I made a recent purchase from a large online retailer and it was one of the most frustrating purchases I’ve ever made. With a small online shop I might have excused it, but when ordering products online from a large company, there really is no excuse for poor processes in both service and fulfilment.
As a brief rant and hopefully a helpful comparison, here’s a brief overview of some of the mistakes that were made, and ways in which you can ensure your eCommerce business can avoid them.
When ordering online, you expect the item to be shipped within 24hours at the very slowest. To achieve this you need to ensure payment is taken at the time of purchase so it can be validated while the customer is still present. In my case I had to wait almost 2 days for payment to be approved (by PayPal ‘instant’ transfer) which makes a bit of a joke of the Express Delivery I’d chosen.
Even once ‘validated’ (there was a special status for this, so it’s not a one off!) the process to box and dispatch the order took another day. Our order fulfilment house ships all orders before 3pm the same day, and many more after that.
A little nervous that my order might never get ‘validated’ I read a few reviews and it seems that even when an item is marked as ‘In Stock’ on their website, quite often they would have to cancel an order due to lack of stock. In today’s digital era, I fail to understand how this it is possible for this to happen so often, though I see it all the time at many stores (even Argos get it wrong). Incorrect data in your inventory levels not only costs a sale, but is also likely to put off any would be customers from ordering again. We’ve worked hard to ensure that the stock levels we store on our fulfilment system, accurately match the levels physically stored in our fulfilment centre and that these values are available in real time to our clients.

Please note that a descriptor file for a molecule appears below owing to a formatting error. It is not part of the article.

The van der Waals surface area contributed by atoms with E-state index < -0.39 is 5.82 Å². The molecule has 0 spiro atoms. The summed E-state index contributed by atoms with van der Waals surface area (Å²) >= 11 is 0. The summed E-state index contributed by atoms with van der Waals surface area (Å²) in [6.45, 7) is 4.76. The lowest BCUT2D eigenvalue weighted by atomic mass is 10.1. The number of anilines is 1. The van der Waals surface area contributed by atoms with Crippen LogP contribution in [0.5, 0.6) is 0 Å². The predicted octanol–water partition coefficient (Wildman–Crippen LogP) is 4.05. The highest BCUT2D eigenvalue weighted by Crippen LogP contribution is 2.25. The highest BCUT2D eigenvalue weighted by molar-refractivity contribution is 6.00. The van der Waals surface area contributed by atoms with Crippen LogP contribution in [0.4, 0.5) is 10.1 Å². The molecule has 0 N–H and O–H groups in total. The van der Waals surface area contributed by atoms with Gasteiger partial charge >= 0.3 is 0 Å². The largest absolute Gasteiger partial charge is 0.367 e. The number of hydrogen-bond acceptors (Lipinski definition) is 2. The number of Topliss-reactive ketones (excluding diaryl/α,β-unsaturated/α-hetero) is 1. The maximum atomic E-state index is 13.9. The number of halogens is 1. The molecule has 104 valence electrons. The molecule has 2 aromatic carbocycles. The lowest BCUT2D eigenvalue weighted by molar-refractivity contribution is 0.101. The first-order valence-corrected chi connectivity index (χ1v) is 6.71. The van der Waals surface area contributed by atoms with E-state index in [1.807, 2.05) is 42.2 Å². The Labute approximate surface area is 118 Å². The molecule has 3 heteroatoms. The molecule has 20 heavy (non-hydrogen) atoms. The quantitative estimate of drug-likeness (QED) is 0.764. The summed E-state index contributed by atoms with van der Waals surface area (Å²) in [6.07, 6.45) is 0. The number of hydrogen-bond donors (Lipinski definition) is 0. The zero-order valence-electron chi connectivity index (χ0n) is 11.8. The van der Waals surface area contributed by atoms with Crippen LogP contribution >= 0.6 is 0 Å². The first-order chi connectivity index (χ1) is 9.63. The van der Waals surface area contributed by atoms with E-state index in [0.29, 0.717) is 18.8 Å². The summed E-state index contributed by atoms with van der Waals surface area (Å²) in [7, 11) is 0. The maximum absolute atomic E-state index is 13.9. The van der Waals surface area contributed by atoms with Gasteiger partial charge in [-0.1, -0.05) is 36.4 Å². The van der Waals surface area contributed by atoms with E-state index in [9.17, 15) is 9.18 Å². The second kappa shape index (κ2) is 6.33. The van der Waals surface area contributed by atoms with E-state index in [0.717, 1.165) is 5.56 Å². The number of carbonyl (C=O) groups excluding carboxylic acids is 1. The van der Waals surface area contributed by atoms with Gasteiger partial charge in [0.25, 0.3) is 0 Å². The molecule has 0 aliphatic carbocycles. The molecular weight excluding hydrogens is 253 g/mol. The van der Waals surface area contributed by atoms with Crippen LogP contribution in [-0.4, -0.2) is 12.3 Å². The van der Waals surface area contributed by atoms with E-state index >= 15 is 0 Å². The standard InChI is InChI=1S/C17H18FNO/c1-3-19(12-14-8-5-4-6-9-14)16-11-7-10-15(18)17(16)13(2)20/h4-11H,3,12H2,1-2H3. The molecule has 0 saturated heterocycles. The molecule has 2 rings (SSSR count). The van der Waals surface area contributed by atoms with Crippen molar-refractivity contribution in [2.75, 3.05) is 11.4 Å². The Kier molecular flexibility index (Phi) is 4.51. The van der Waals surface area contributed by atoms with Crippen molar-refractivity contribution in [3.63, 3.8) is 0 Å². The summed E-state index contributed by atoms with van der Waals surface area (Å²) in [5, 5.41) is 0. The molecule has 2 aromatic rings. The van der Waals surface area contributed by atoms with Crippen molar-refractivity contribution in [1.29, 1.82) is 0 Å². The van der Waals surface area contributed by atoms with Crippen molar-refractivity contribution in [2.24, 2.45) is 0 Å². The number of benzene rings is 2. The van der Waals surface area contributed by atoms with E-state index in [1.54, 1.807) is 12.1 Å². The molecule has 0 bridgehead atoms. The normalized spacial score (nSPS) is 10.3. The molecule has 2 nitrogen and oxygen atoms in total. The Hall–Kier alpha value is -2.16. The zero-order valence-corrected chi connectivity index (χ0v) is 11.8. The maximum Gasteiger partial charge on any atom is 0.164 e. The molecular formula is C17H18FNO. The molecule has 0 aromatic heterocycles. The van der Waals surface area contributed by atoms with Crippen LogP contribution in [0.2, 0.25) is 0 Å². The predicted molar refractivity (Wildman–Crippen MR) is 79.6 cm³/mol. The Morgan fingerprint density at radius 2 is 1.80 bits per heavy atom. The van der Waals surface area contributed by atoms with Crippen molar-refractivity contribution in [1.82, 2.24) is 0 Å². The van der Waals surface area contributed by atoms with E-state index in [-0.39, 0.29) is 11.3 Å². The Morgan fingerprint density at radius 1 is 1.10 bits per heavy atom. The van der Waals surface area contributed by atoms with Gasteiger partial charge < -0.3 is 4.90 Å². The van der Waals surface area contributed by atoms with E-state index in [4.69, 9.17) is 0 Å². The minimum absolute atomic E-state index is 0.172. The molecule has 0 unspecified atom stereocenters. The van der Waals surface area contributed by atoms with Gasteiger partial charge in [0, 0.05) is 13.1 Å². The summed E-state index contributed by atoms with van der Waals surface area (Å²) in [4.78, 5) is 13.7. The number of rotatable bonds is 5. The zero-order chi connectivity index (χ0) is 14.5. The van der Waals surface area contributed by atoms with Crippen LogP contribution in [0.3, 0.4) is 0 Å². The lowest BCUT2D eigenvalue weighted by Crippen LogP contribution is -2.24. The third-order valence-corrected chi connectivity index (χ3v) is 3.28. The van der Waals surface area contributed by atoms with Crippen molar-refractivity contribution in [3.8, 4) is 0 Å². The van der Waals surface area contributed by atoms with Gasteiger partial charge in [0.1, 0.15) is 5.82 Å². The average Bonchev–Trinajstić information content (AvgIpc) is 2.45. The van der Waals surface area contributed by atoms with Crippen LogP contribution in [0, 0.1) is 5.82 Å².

So imagine my jubilation when I finally see the order as ‘dispatched, please click on the tracking number to see your order’s status’ except of course there is no tracking number. Well there is, its just that this company’s website has a big delay on it and only show some of the data now, the rest comes later. A quick email to customer services (no response) and some time later the parcel tracking appears, though it doesn’t say a couriers name I recognise to be able to track it. Another email to customer services… Finally the complete information arrives in a dispatch email, the morning after (yes, 12 hours later).
The moral is that if you give information to customers as soon as you know it, you’ll generally find that the number of customer support enquiries goes down drastically. Having the confidence that your order is being taken care of promptly, means that there’s no need to phone or email – after all the customer has as much information as the seller.
I doubt any company is as bad as the example, but if you think that you could benefit from using a service that gives your customers an excellent fulfilment service and lets them know things in real time then why not contact us?